I have an old house that has both wooden and aluminum storm windows. Many of the windows develop condensation and frost on the storm windows when it's cold outside. I made sure weep holes were clear, and I've tried various approaches to sealing the interior windows to prevent condensation on the storms. While sealing has reduced the condensation on the storms, it hasn't completely eliminated it, even when following typical winter humidity guidelines.

Is there a certain amount of unavoidable exterior storm window condensation? Is some condensation okay? Is there a point at which storm window condensation would become a problem? Would it indicate that there would be condensation developing in other invisible places in the house, such as wall interiors or attic space?

2 Answers 2


How much moisture is ok depends on the window frame material and the material that condensation may drip or seep onto. The primary issue is rot. If your storm windows are aluminum or vinyl, some condensation will not likely cause damage. Wood windows will see degradation of their finish and ultimately wood decay.

The only way to completely prevent condensation may be to increase ventilation between the storm windows and the inner windows, but that obviously decreases their thermal effectiveness.

Your best bet, if decay is a concern, might be to forego the old-fashioned storm windows and use plastic sheeting on the inside of your windows. In my experience, you may still see some condensation on your windows in this case, but only as ice when it's extremely cold.

  • Are you suggesting I allow more inside air to contact the storm windows? My understanding is that I need the opposite, that humid indoor air reaching the storm interior is what causes the condensation. Dec 18, 2015 at 17:54
  • No, outside air, which will be much drier. But I wasn't actually suggesting that. :)
    – isherwood
    Dec 18, 2015 at 17:55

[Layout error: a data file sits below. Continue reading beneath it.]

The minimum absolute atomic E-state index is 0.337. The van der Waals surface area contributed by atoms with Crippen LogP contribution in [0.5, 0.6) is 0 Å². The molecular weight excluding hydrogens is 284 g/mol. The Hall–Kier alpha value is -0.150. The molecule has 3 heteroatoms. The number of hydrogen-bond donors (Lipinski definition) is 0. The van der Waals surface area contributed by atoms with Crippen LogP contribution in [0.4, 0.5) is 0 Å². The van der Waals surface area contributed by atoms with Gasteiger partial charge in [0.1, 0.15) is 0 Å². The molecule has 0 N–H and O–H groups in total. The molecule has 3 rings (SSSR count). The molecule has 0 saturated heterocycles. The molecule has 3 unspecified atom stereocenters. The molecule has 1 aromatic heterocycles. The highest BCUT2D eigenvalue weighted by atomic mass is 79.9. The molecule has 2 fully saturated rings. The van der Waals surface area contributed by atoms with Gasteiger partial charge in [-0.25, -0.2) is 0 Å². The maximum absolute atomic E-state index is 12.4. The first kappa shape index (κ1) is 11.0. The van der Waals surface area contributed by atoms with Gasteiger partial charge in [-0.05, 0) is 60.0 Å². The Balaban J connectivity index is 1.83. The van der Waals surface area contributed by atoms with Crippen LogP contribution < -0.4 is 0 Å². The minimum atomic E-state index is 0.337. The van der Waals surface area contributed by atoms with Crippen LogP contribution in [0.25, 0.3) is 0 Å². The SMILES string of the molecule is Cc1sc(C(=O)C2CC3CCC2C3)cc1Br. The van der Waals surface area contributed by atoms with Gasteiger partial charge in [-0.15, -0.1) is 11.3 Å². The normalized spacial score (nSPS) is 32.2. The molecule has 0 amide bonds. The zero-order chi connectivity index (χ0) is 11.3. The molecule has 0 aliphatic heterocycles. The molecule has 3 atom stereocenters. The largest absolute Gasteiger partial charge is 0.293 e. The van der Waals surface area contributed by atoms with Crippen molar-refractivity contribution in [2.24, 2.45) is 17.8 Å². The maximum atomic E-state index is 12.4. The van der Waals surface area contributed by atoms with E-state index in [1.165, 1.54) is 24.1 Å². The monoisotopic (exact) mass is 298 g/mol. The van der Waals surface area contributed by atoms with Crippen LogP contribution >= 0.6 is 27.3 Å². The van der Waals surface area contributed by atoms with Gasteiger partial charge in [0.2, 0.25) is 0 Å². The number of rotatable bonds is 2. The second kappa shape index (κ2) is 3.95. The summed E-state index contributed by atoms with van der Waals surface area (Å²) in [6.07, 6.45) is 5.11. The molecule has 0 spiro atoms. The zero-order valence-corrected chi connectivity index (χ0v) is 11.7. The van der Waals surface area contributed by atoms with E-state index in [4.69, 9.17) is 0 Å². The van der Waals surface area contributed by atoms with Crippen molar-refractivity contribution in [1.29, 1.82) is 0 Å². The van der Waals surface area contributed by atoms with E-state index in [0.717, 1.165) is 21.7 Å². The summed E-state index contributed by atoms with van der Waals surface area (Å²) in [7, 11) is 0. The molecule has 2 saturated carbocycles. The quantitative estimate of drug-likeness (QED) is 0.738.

• Yes, that makes more sense. I did drill weep holes where none were present. I'm mainly trying to find a reasonable guideline for a tolerable level of moisture. I've seen some really bad cases in Google searches, which would be of obvious concern. Dec 18, 2015 at 17:57
  • As much as you may not want to deal with it, interior plastic film, applied carefully, will probably solve most of your moisture issue and net you much better energy efficiency.
    – isherwood
    Dec 18, 2015 at 17:58
  • I don't mind the hassle, but hadn't figured out how to work around the window treatments, blinds, shades, etc. Dec 18, 2015 at 18:00

Non-hermetically sealed storm windows with weep holes are always going to have some moisture issues, as, on humid days, the air between the windows will have a lot of humidity.

On cold mornings, this moisture will either freeze or condense on the inside of the outer pane of glass. This is normal, and unless you can hermetically seal the entire outer window, you can't stop it. The weep holes help ensure that when this moisture drips down, it will run off the sill and out, and not be retained on the sill, where it will rot it and create mold.

Basically, as long as your storm windows are open to the outside, you'll always have condensation.

  • Thanks gbronner; the question is really about what level of condensation is ok--not about how to prevent it. And anyhow, my understanding from research is that exterior air coming into the cavity between the panes actually reduces the condensation. It's the moist interior air leaking into the space that causes it. In my case it's impossible to avoid because it's coming from our unsealed wall cavities. Jan 12, 2016 at 15:56
  • That could be it, but remember that due to daily temperature cycles, the humidity of normal outside air changes enough to cause dew or hoarfrost. In general, as long as the window isn't in a terribly shady spot and/or the sills aren't particularly rot-prone wood, this is ok, even if the dew/frost covers about half the window each day.
    – gbronner
    Jan 12, 2016 at 16:15

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